Outdoors Column: Watch Dogs Watching

Most of the time, our dogs are fairly non-functional and useless. They are supposed to be watch dogs and protect the premises from prowlers and invading wildlife. Some days, this works better than others. They are not opposed to attacking the mailman or other innocent bystanders, but they do not always use good judgement. This morning, Jag, the terrier was stretched out sleeping on a chair on the porch when Louie, the boxer, and I came outside. Louie went and did what was necessary and came back to the porch, climbed in his bed, and promptly fell asleep. As I sat enjoying the early morning and a cup of coffee, I had that feeling of being watched. I looked around and saw a deer, about fifty yards away, looking at me. He seemed to be cautiously moving toward our apple trees. I can share a lot of things with all types of animals, but they had better leave my apple trees alone.


The watch dogs were not watching. I finally whispered, “What’s that?” A whisper usually gets more attention than speaking loudly to them. Louie lifted his head, looked around, and went back to sleep without even noticing the deer sneaking into the yard. Jag perked right up. He looked at the deer and back to me as if to say, “looks like a deer to me.” I stood up and walked to the porch railing nearest the deer. This woke the dogs up enough to get concerned about what I was doing. They stretched and came over, noses through the railing, watching the deer. The apple trees are never going to live with watchdogs like this. I waived my arms and the little buck bounded out of the yard, across the dam and up the far hill. The dogs seemed quite satisfied that they had done their job.


These two will bark when someone comes, and will attack anything that gets too close to the food dish, but deer and rabbits raiding the garden or attacking the fruit trees may or may not get a free pass. This is a big change from a dog we used to have.


Hooch was a massive, muscular dog, half Rottweiler/half mastiff. He not only kept everything and everyone well away from the house, he would go out into the timber in search of any potential threat that might be lurking in the woods. He seemed to be most concerned about a possible invasion from skunks. For some reason, he would go out of his way to kill a skunk. Since he was an outside dog, it did not bother me too much if he had to be locked in his pen for a few days so we did not have to smell him, but he always insisted on showing his trophy kill to anybody he could find.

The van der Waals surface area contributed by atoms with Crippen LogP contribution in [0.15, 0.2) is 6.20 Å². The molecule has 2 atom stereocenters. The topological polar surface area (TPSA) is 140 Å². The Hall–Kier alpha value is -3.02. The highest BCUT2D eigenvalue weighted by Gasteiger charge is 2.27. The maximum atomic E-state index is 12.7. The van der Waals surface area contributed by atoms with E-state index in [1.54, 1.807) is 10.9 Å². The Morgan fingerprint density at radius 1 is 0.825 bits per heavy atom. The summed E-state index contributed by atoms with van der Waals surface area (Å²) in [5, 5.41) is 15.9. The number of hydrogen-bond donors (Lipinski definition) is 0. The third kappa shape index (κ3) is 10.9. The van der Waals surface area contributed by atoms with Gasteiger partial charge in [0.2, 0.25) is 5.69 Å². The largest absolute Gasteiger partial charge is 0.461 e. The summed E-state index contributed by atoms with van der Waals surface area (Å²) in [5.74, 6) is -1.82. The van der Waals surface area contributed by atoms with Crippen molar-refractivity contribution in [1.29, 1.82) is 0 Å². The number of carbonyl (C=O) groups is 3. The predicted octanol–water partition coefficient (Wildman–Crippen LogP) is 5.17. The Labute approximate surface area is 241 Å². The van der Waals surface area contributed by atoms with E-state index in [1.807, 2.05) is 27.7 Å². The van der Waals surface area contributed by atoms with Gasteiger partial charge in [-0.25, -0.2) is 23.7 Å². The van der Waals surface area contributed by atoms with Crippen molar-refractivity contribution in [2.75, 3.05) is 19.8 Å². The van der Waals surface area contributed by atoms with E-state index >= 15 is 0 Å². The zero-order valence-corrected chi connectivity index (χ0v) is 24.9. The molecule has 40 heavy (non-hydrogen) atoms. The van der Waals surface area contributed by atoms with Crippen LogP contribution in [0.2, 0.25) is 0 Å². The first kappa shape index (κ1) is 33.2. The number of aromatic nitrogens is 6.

If I was working out in the pasture fixing fence, Hooch would always go with me. Often, he would disappear for a while only to return carrying the limp body of a really smelly skunk. When faced with this situation, there is not a lot a person can do. It is not possible to outrun a proud dog that wants to show you what a fine job he has done. Yelling and telling him to “sit” or “go away, bad dog” does not work either. He was convinced he was a good dog and I would heap praise on him for protecting the world from skunks. He never seemed to mind getting sprayed and took a tremendous toll on the skunk population. He spent a lot of time in his pen or getting baths.


When Hooch was watching, nothing sneaked by. Sometimes I wished he would leave a few things alone, but that was not his nature.